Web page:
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Traumatic events happen to many people in many different situations. While the severity of the situation can differ, anyone who has gone through trauma will be able to relate to other victims to at least some degree. Everyone has their own ways of coping with trauma, but I have a few steps that I follow that I hope can help you out, especially if you’re experiencing recent trauma and aren’t sure what to do next (or even if you’re revisiting old trauma and need to find a healthy way to cope with it!) These tips will not work for everyone, but they sure have been a godsend for me.

1: Keep a Routine

I’ve always found that keeping a healthy routine of some kind has helped me slowly escape the symptoms of trauma. While some types of routines can seem monotonous and boring, you can create new or fun ones as a means to help yourself if need be. It’s always important to make sure that you get good sleep, eat well, and take care of your mind and body every day — and the more structured this can be, the more in control of your environment you feel.(1)

2: Appreciate the little things

rain drops on a flower

One thing I don’t often see mentioned when people are discussing coping methods and trauma is to step back and appreciate the little things in life. I remember when I first left the hospital after having survived a near-death experience – everything was tinged with new life and new possibilities! When I left the hospital, it was raining. I’d hated rain prior, but just feeling the rain on my skin, feeling the cool breeze and knowing I was still THERE – that I was ALIVE – made me feel giddy and excited. Often now, when I go outdoors, I like to watch for different animals, mainly birds and bugs, to see what they’re up to. I appreciate things I never even noticed before – from cute stickers on the sidewalk to nice handwriting from a cashier. Stopping to smell the flowers, I’ve found, is a great way to cope with disturbing thoughts.

3: Help others

Nothing could ever compete to the feeling of helping others, in my opinion. A multitude of studies have shown that my hunch is scientifically accurate, too: helping others is actually good for you, correlated with “greater well-being, health, and longevity.”(2)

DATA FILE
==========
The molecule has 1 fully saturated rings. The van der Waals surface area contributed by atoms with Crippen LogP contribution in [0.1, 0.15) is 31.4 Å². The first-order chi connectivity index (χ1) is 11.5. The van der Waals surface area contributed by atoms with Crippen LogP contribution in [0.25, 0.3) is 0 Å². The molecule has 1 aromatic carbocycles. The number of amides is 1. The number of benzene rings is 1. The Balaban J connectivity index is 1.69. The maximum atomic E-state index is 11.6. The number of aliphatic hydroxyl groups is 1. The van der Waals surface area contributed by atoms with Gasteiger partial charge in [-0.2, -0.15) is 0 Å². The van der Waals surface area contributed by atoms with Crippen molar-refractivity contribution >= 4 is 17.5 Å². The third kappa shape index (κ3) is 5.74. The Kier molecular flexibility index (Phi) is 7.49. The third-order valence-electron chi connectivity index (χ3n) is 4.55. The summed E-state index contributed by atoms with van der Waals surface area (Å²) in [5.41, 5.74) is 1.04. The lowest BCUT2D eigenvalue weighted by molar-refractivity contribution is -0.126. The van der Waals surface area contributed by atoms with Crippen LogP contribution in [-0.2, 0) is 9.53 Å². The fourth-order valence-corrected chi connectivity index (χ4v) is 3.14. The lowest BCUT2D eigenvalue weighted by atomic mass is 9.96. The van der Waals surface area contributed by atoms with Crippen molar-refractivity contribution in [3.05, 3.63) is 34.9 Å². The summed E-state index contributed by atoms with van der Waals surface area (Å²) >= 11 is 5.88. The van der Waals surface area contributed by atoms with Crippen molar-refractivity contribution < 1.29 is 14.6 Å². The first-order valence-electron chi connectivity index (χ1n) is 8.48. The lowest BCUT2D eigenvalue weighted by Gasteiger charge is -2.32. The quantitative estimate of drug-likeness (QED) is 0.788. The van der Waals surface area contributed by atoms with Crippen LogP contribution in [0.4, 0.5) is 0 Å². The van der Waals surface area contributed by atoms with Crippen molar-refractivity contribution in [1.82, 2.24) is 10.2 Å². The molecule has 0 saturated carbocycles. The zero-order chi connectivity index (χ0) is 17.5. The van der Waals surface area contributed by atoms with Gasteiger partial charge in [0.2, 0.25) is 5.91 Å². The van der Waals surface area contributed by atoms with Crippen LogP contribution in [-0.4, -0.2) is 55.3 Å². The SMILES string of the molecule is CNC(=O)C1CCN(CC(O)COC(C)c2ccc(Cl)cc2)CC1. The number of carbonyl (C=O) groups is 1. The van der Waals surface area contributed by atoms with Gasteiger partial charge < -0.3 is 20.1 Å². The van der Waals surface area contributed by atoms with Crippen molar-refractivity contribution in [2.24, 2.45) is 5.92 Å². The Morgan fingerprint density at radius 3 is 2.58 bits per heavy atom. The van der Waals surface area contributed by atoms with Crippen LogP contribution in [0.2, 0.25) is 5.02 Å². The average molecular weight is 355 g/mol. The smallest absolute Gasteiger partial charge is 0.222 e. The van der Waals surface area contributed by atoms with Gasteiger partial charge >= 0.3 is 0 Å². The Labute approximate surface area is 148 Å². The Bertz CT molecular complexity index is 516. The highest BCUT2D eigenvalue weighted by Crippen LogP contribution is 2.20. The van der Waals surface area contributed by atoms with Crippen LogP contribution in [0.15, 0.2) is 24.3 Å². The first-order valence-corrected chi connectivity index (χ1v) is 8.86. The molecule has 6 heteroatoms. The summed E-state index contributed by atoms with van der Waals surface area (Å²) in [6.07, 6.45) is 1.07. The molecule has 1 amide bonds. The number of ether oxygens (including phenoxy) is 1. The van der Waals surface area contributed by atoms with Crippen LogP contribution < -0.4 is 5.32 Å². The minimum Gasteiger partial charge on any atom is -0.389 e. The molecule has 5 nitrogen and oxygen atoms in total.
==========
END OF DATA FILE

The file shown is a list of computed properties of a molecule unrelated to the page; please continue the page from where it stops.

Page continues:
4: Treat yourself

man sipping coffee

It took us long enough, but self-care is finally starting to become mainstream, and as someone who’s preached about it for years, I’ve never been happier to witness a cultural shift. Self-care is one of the most important things we can give ourselves in the long term. Self-care means something different to a lot of people; to me, barring the obvious things like keeping your health and wellbeing in check, it means doing things that make me feel happy, and make me feel like me. If it means staying a night in and listening to your favorite podcast in a rose petal bath, then do it! If it means cranking up the heavy metal and dancing around in a circle for hours, do it! Do what makes you happy, but keep things in moderation – it is very important for us to have time to ourselves, to relax, to think, and to play, but we also need to keep our other life’s priorities in check!

5: Talk with loved ones or a therapist

Above all else, when you’re struggling really hard, it is vital that you talk to your close family/friends and/or a therapist. At the end of the day, trauma can be ridiculously hard to cope with, and there’s no reason to go at it alone. Let your voice be heard, and get all of your fears out in the open so that you can fight them one by one with the help of someone you trust. In my experience, nothing enables the emotional wounds of trauma more than keeping them to yourself.

1 – Lieber, Mark. “Maintaining a Daily Rhythm Is Important for Mental Health, Study Suggests.” CNN, Cable News Network, 15 May 2018, https://www.cnn.com/2018/05/15/health/circadian-rhythm-mood-disorder-study/index.html
2 – Post, Stephen G. “Altruism, Happiness, and Health: It’s Good to Be Good.” SpringerLink, Springer-Verlag, June 2005, https://link.springer.com/article/10.1207/s15327558ijbm1202_4


Recovering from a traumatic experience can take time, but we are here for you.


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Please note that, while we publish accurate information with professional input, no information in this blog is intended as a replacement for medical advice from licensed providers. To receive such advice please contact MindPath Care Centers at mindpathcare.com or call us at 877-876-3783, and we will connect you with a professional who can further assist you.

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